I wish I had the magic answer here. The solution that would calm my fears, stop the anxiety, and make the constant worrying cease. But I don’t. I’m not sure that I’ll ever stop worrying about Madeline this intensely. I’m not sure the panic attacks and nightmares will ever fully stop. Right now I’ll just keep breathing through them. I’ll keep trying to remind myself that we are doing everything we can to keep her safe and happy and that is all we can do. I will try to remember to pray a little more and worry a little less, and I’ll hope that in time the anxiety won’t feel so suffocating and the fear won’t feel so much like drowning.

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Somedays

Somedays are so blissfully happy that to anyone looking in you wouldn’t see that there was anything (anyone) missing.

Somedays I wake up in the middle of the night completely panicked that something is wrong.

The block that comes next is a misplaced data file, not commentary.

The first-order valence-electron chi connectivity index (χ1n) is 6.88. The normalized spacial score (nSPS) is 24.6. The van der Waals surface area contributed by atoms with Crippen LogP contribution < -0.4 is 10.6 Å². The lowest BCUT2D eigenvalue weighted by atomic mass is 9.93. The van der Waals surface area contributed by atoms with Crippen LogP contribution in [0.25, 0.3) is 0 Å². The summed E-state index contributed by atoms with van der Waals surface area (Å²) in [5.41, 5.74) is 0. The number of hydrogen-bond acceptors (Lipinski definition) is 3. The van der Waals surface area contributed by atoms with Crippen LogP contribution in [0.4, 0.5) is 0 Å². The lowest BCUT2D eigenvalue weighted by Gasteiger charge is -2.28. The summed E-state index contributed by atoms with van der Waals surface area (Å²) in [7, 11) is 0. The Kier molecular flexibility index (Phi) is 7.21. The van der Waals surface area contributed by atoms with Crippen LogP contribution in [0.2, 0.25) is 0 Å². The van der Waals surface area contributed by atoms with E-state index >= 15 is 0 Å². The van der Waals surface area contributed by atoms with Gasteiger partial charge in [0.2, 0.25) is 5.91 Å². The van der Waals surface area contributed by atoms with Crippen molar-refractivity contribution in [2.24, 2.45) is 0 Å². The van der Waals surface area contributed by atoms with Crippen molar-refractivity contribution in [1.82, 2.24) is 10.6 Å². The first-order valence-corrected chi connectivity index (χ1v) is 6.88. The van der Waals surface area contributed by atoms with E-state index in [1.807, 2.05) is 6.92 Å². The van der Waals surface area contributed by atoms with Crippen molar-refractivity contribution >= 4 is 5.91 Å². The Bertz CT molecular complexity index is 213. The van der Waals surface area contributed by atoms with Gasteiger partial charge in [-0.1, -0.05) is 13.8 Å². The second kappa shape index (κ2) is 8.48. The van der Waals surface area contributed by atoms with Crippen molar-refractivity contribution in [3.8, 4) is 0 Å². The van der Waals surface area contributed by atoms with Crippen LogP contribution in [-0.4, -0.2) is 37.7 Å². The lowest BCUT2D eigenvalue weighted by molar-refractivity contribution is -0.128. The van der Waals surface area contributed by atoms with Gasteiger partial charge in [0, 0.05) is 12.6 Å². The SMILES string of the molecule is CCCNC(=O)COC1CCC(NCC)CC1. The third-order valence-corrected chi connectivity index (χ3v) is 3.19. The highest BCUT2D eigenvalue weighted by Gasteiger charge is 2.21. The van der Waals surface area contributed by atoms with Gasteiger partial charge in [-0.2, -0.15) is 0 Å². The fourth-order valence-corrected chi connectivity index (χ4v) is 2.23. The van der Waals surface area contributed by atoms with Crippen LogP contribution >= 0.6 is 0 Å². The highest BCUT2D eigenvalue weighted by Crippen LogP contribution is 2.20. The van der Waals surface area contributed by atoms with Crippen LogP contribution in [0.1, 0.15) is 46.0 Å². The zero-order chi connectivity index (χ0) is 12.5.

Somedays the anxiety and fear is so much that I can barely breathe.

Somedays I can hold it all together.

Then somedays, like yesterday, I see someone who I haven’t seen in over a year, and they ask me Josh is doing…not knowing that we never were able to bring him home with us. I was 7 months pregnant with our first baby the last time he had been in the office. He had no way of knowing what had happened to Josh. He had no way of knowing that his sweet gesture of remembering my son’s name would cause the tears to form in my eyes.

Those days, like yesterday, are a punch in the gut. They knock the breath right out of me and bring me to a mess of tears.

Somedays are better than others.